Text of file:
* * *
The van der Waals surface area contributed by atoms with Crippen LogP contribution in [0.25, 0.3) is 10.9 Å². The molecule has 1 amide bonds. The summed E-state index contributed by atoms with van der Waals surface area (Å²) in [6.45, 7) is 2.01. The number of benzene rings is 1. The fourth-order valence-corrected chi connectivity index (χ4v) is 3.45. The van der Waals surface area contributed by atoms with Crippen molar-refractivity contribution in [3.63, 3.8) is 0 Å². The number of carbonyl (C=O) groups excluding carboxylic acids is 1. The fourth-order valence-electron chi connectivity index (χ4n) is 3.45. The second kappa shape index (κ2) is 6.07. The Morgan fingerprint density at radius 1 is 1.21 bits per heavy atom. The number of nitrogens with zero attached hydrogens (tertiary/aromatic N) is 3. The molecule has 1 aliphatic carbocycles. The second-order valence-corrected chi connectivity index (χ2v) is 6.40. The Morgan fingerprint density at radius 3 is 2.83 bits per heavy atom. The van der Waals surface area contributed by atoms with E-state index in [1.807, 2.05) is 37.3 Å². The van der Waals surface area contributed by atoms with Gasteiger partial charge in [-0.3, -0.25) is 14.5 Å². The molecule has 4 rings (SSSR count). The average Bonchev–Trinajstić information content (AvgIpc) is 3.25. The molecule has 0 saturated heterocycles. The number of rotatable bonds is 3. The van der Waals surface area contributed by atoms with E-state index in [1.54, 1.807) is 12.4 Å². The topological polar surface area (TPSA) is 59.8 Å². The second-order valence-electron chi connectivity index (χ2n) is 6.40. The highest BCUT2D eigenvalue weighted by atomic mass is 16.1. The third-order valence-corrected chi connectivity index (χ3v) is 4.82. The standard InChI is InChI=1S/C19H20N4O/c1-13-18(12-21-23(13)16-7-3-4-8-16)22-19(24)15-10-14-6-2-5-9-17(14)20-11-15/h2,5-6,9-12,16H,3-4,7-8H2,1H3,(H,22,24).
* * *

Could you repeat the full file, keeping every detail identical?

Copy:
The van der Waals surface area contributed by atoms with Crippen LogP contribution in [0.25, 0.3) is 10.9 Å². The molecule has 1 amide bonds. The summed E-state index contributed by atoms with van der Waals surface area (Å²) in [6.45, 7) is 2.01. The number of benzene rings is 1. The fourth-order valence-corrected chi connectivity index (χ4v) is 3.45. The van der Waals surface area contributed by atoms with Crippen molar-refractivity contribution in [3.63, 3.8) is 0 Å². The number of carbonyl (C=O) groups excluding carboxylic acids is 1. The fourth-order valence-electron chi connectivity index (χ4n) is 3.45. The second kappa shape index (κ2) is 6.07. The Morgan fingerprint density at radius 1 is 1.21 bits per heavy atom. The number of nitrogens with zero attached hydrogens (tertiary/aromatic N) is 3. The molecule has 1 aliphatic carbocycles. The second-order valence-corrected chi connectivity index (χ2v) is 6.40. The Morgan fingerprint density at radius 3 is 2.83 bits per heavy atom. The van der Waals surface area contributed by atoms with E-state index in [1.807, 2.05) is 37.3 Å². The van der Waals surface area contributed by atoms with Gasteiger partial charge in [-0.3, -0.25) is 14.5 Å². The molecule has 4 rings (SSSR count). The average Bonchev–Trinajstić information content (AvgIpc) is 3.25. The molecule has 0 saturated heterocycles. The number of rotatable bonds is 3. The van der Waals surface area contributed by atoms with E-state index in [1.54, 1.807) is 12.4 Å². The topological polar surface area (TPSA) is 59.8 Å². The second-order valence-electron chi connectivity index (χ2n) is 6.40. The highest BCUT2D eigenvalue weighted by atomic mass is 16.1. The third-order valence-corrected chi connectivity index (χ3v) is 4.82. The standard InChI is InChI=1S/C19H20N4O/c1-13-18(12-21-23(13)16-7-3-4-8-16)22-19(24)15-10-14-6-2-5-9-17(14)20-11-15/h2,5-6,9-12,16H,3-4,7-8H2,1H3,(H,22,24).